And did you know that Hyena Umbra saw a +17.6% change, coming in at number five?
#5 Hyena Umbra (Planechase) (+17.6%) - While this is a Modern Bogles staple, it's odd that the Planechase ones are commanding almost double that of the Rise of the Eldrazi copies. Sure there are a lot fewer of the Planechase ones in existance, but the artwork is the same. The foil Rise of the Eldrazi copies are only $6 so if you were going to pimp your Bogles deck it doesn't make sense that you wouldn't pay $6 for foil versions instead of $2.5 for non-foil Planechase ones.
Ah, Goblin Rabblemaster...
Jason starts his article with some light waxing, reflecting (to Insiders--so wasn't written as an advertisement) on the importance of timeliness with the modern MTG market:
I don’t know if you noticed, but Goblin Rabblemaster continues to shock and delight.
Quiet Speculation, as you well know, was well ahead of this card, sending out an Insider e-mail blast in a very timely manner. How timely a manner?
Timeliness Is Next to Godliness
Very timely. There had been a few people jamming the card on MODO and by around Wednesday, July 30th a few financiers were keeping their eyes peeled. The Insider e-mail went out the Friday of the PT in Portland, warning everyone that Rabblemaster was doing big things and big players with big plans were on the card.
Friday used to be insanely early. In previous years, Monday was the day people got around to reading coverage and decided to see if there were any cards played in decks over the weekend that might be worth investing in. Soon that was too late, and stores had already updated some of their prices by Monday afternoon, so you’d need to order a bit earlier in the day on Monday.
Gradually, as the exchange of information got more efficient, it because necessary to order your cards on Sunday. Then it was Saturday. By the time Innistrad block rolled around, QS was on top of Huntmaster of the Fells and Wolfir Silverheart because they had someone on the floor at the PT.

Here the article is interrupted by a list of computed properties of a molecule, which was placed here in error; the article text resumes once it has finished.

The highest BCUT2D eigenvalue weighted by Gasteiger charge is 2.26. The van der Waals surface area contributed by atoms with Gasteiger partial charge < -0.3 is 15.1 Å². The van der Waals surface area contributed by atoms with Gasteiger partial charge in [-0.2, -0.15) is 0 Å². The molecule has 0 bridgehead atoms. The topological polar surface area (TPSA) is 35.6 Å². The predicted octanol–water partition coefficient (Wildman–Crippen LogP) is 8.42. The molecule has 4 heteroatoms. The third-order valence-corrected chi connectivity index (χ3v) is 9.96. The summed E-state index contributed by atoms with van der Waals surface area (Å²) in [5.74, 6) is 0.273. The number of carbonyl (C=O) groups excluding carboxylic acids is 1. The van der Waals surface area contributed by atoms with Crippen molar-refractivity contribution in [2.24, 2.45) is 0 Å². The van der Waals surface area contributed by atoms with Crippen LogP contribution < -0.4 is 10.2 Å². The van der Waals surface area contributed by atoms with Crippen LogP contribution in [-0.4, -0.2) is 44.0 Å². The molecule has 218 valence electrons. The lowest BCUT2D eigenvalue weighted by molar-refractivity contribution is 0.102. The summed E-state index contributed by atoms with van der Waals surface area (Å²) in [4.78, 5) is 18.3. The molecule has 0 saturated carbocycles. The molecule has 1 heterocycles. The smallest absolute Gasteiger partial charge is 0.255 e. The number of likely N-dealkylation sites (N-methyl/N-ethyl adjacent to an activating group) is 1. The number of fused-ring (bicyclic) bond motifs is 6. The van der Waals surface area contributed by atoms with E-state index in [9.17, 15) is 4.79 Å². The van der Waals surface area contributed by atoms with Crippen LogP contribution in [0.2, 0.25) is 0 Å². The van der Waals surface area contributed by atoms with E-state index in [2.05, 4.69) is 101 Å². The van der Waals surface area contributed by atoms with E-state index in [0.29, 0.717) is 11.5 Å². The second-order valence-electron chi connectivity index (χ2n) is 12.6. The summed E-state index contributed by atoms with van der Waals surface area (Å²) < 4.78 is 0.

Insiders were aware of this email blast because, well, they received it. We do also send out emails to all newsletter subscribers as well, and you should be able to find a way to sign up for it on the right hand side of this page here. CTRL+F for "The Quiet Spec Fundamentals Guide" to get your name on that list if you aren't looking to become an Insider.
Corbin hasn't missed a full set review in four years, and he likes to look back on his review once some time and passed and analyze his predictions.
With M15, Corbin revisits his predictions and comes away some salient personal feedback.
“They basically turned the “cool reprints” dial up to eleven on this set, and here’s one of the poster children of that. Planar Chaos Urborg was $35 before this, and is currently falling off a cliff. The newest version is going for under $7. This will likely fall to $5 or so in the next few months, and then it’s time to move hard on this, because it will definitely not sit there for more than a few months.”
Now: Sitting right at $5 where I expected it to land. The price has stabilized there and it’s still less than 50% of the price of the original printing. Time to move in on these.